Geekalicious – Music on the move

Music has never been so portable and yet this same portability has created a new challenge for the fast-moving geek.

TickTock - Front and back. Rear buttons make it awkward to program.

TickTock - Front and back. Rear buttons make it awkward to program.

By Grant McKenzie

Music has never been so portable — with a lifetime’s collection able to fit in your pocket or on your phone — and yet this same portability has created a new challenge: When you’re moving from room to room, and don’t feel like wearing headphones, how do you play your music?

The choices are vast, but I’ve been playing with a few geekalicious gadgets that are neatly filling the bill.

In my writing room, where I tend to play a lot of instrumental jazz and classical (lyrics distract me from my own dialogue), I’ve set up the SuperTooth DISCO ($149 US;, which can connect to any device over Bluetooth A2DP. This compact but hefty wireless sound bar delivers a room-filling 28 Watts of sound through a 12 Watt subwoofer and two 8 Watt stereo drivers. I tend to connect it via Bluetooth to my laptop when I’m writing, but because it’s portable (with an integrated rechargeable battery for up to ten hours of music) and loud enough to take outside, I also find it handy to stream music off my iPhone when I’m in the garden. In fact, the DISCO is portable enough that I often use it for longer road trips when I don’t want to fuss with constantly finding a clear FM frequency on my third-party iPod dock. (Yes, it may be time for an upgrade to the Jeep’s 12-year-old CD deck.) Pop the Disco on the back seat and I can enjoy enjoy that pleasant thump of bass.

When I’m in the kitchen, I connect my iPhone (with a rockier playlist) to the iHome iD50 ($170 US; This multi-functioning device allows me to use Bluetooth again (to keep the phone with me) or if I’m need of a battery recharge, a dock is available to keep the music playing and charge at the same time. The one thing I really enjoy about iHome’s products is how easy it is to set alarms using their free downloadable apps. With its bright LCD clock, time sync with your phone (no fiddling with buttons) and its ability to set two separate alarms with different times on different days, you may prefer it in the bedroom. But with 12 AM/FM presets, EQ controls and SRS WOW, I find it’s a great all-in-one system for the kitchen or den. And as an added bonus, you can also use it as a speakerphone to talk hands-free with friends while doing the dishes.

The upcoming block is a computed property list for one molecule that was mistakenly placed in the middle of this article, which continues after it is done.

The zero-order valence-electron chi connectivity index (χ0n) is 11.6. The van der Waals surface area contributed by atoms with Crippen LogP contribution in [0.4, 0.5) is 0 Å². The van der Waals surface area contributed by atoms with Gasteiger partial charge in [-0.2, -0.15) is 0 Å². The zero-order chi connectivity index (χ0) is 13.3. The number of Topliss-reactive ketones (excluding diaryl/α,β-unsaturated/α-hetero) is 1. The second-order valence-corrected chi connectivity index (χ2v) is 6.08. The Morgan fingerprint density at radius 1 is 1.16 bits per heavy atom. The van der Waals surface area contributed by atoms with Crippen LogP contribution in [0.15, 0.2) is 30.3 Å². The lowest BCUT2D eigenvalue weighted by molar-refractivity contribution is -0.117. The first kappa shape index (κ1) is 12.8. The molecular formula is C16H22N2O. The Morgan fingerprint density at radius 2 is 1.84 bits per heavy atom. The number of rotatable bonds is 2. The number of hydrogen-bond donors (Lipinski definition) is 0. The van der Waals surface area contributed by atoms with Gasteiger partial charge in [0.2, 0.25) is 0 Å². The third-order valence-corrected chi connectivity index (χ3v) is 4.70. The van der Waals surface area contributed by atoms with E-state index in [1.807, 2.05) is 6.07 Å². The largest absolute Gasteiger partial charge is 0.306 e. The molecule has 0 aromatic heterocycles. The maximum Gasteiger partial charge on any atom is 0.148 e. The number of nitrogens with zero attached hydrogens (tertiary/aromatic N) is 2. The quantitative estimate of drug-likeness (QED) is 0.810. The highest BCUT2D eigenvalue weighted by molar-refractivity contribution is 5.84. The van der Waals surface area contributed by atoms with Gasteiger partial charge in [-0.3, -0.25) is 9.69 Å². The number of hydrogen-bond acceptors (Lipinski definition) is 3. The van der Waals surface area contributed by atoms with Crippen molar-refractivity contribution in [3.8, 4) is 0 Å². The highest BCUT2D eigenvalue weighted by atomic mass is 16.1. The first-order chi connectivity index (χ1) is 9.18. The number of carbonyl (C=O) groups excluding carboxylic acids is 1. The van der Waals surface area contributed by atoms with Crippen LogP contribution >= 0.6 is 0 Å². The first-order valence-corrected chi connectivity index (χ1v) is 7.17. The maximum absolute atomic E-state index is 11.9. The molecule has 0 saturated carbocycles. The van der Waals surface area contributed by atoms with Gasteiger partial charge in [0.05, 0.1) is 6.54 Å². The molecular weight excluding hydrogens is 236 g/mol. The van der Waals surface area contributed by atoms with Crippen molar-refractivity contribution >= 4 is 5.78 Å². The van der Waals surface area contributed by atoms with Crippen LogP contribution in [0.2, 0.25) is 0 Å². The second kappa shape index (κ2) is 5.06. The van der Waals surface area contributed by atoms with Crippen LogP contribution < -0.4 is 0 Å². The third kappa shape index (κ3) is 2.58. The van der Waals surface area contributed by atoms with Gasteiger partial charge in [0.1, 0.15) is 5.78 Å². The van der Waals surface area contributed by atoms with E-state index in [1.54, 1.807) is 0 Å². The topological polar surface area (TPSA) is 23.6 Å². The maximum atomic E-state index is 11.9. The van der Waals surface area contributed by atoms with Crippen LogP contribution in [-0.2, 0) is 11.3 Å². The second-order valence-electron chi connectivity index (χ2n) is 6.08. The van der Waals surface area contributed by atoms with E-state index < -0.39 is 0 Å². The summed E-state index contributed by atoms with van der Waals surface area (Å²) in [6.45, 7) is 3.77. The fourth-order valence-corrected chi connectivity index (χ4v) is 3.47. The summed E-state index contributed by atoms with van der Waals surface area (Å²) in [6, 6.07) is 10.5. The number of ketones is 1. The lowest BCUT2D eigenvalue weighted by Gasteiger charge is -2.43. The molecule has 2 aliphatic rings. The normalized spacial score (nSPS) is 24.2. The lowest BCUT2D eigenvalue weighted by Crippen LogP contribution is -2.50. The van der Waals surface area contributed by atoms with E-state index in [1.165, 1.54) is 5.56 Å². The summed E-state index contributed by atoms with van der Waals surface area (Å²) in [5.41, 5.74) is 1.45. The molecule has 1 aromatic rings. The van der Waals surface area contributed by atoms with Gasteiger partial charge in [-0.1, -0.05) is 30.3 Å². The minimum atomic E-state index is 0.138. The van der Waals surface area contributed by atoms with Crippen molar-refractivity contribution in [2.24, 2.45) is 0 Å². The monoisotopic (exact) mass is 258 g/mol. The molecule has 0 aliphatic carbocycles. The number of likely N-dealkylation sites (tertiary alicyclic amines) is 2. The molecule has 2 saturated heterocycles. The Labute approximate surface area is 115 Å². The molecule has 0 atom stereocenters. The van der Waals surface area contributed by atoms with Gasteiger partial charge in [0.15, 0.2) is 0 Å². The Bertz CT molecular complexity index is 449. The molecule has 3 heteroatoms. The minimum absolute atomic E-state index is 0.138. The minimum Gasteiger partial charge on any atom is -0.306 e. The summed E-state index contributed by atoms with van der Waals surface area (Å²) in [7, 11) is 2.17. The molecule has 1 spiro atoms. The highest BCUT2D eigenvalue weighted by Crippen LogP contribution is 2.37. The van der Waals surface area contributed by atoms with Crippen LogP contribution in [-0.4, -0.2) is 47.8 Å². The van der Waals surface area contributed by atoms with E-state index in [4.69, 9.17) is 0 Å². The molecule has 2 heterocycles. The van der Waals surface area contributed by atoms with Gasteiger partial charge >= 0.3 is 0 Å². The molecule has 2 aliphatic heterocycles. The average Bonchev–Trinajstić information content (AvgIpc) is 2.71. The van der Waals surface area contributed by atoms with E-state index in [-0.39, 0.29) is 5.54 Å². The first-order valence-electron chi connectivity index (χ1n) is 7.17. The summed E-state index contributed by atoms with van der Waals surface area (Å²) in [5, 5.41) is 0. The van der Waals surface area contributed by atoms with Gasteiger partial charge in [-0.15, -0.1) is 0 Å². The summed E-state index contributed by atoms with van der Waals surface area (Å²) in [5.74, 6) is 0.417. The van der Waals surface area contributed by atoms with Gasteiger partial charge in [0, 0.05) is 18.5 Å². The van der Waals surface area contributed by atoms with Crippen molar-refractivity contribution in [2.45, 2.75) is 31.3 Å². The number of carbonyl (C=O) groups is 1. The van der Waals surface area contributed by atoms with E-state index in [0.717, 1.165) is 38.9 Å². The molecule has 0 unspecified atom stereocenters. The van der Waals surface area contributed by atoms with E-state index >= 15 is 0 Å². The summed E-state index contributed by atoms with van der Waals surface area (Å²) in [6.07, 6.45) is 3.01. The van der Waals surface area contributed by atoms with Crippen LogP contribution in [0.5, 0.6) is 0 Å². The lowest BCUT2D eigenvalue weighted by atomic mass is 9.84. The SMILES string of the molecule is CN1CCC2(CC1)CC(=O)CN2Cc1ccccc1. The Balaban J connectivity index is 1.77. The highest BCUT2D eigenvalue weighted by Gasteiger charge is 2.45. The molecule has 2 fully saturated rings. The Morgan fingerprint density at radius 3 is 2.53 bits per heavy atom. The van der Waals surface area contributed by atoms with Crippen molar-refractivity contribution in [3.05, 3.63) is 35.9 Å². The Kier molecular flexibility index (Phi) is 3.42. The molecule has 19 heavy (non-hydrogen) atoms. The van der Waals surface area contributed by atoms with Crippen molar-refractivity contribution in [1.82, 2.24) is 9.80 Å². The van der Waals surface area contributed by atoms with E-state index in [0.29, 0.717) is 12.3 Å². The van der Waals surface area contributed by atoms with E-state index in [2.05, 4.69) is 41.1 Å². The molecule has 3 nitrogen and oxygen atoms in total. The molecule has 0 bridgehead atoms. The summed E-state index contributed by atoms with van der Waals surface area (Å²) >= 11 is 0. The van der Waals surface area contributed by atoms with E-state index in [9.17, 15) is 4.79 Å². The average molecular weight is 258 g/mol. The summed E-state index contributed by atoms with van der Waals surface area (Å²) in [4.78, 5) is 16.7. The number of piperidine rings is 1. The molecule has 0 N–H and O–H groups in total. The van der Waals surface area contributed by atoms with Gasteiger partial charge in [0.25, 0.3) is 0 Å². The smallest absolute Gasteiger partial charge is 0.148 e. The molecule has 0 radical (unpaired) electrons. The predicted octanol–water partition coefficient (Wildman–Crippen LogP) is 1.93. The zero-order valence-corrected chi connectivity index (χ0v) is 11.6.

For the bedroom, my wife wanted a new alarm clock that would play music rather than our current jarring alarm. I thought I found the perfect solution with the TickTock ($50; because it just looks so darn cool. Designed like an old-fashioned alarm clock, the TickTock swaps an analog face for a digital one and replaces the twin bells with speakers. Along with an FM tuner, it also reveals a hidden iPod dock at the touch of a button. It seemed cute and perfect until it came time to set the actual alarm. All the buttons are on the far back of the unit, but the LCD display is on the front — and, quite frankly, it was just too awkward. Now, if you wake up at the same time every day, then this might only be an occasional problem, but if you work shifts, it’s far too frustrating. Pity.

Stepping slightly away from music, I’ve been quite fascinated by Apple’s new iPad. (I know, shocking right?) I haven’t had a chance to spend much time with one yet, but the most interesting aspect I found was that for the majority of buyers, it was their first iPad. For those new geeks who have joined the fold, I wanted to mention a few cool accessories that I’ve been enjoying lately on my original tablet.

Thinking down the road towards Christmas (or a birthday), a fun stocking stuffer for the iPod owner is the Compass ($39.99 US; mobile stand. Similar to its namesake, this slim, heavy gauge steel stand unfolds to work as either an easel or typing stand with all iPad models. It’s light, portable and cool. My only regret is that it wasn’t available in the new Candy Apple Red colour until after I received mine.

Another fun and practical accessory is the PlugBug ($34.99; that adds a USB charging slot to your MacBook’s portable charger. In other words, it allows you to charge your iPhone, iPad or iPod at the same time you’re charging your laptop. Perfect for travelling.

I would be remiss if I didn’t mention my favourite TwelveSouth product, which is its always-makes-me-smile BookBook ($69.99; hardback leather case that makes your iPad look like a vintage book. Offering great protection and a fantastic look, the BookBook is a great icebreaker for that awkward “I’m not really a stalker” coffee shop conversation.

If you prefer something a bit more modern, the soft iPad Sleeves ($69.90 US; from Caseable offer a ton of options. Custom designed, you can choose from their artist collection or even design one from scratch using your own graphics or photos. The neat part of this is that you get to choose everything from handles to straps and even down to the colour of the zipper. Definitely worth a look.

If you have one of the newer iPads and want to take advantage of its smart wake feature, you may prefer one of the equally smart cases, such as Griffin’s elegant Elan Folio ($49.99 US; cases. With a microsuede lining and sturdy, book-like outer protection, this versatile case is a classy addition to your geek wardrobe. M

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